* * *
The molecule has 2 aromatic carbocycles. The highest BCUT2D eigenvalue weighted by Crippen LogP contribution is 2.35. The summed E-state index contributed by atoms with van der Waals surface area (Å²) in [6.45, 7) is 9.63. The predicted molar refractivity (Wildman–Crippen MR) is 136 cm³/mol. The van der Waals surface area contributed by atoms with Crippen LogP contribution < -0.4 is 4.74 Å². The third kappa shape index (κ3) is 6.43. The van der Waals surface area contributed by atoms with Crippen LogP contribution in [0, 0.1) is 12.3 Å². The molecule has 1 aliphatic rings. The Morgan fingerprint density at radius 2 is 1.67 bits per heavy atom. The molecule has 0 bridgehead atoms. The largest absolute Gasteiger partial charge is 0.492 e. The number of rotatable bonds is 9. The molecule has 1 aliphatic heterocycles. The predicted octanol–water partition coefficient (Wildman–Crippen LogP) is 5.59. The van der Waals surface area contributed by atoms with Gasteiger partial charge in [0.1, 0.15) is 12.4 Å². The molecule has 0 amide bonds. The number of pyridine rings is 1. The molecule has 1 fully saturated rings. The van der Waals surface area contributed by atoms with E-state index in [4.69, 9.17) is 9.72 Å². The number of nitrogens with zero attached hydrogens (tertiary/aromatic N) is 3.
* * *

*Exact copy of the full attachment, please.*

The molecule has 2 aromatic carbocycles. The highest BCUT2D eigenvalue weighted by Crippen LogP contribution is 2.35. The summed E-state index contributed by atoms with van der Waals surface area (Å²) in [6.45, 7) is 9.63. The predicted molar refractivity (Wildman–Crippen MR) is 136 cm³/mol. The van der Waals surface area contributed by atoms with Crippen LogP contribution < -0.4 is 4.74 Å². The third kappa shape index (κ3) is 6.43. The van der Waals surface area contributed by atoms with Crippen LogP contribution in [0, 0.1) is 12.3 Å². The molecule has 1 aliphatic rings. The Morgan fingerprint density at radius 2 is 1.67 bits per heavy atom. The molecule has 0 bridgehead atoms. The largest absolute Gasteiger partial charge is 0.492 e. The number of rotatable bonds is 9. The molecule has 1 aliphatic heterocycles. The predicted octanol–water partition coefficient (Wildman–Crippen LogP) is 5.59. The van der Waals surface area contributed by atoms with Gasteiger partial charge in [0.1, 0.15) is 12.4 Å². The molecule has 0 amide bonds. The number of pyridine rings is 1. The molecule has 1 fully saturated rings. The van der Waals surface area contributed by atoms with E-state index in [4.69, 9.17) is 9.72 Å². The number of nitrogens with zero attached hydrogens (tertiary/aromatic N) is 3.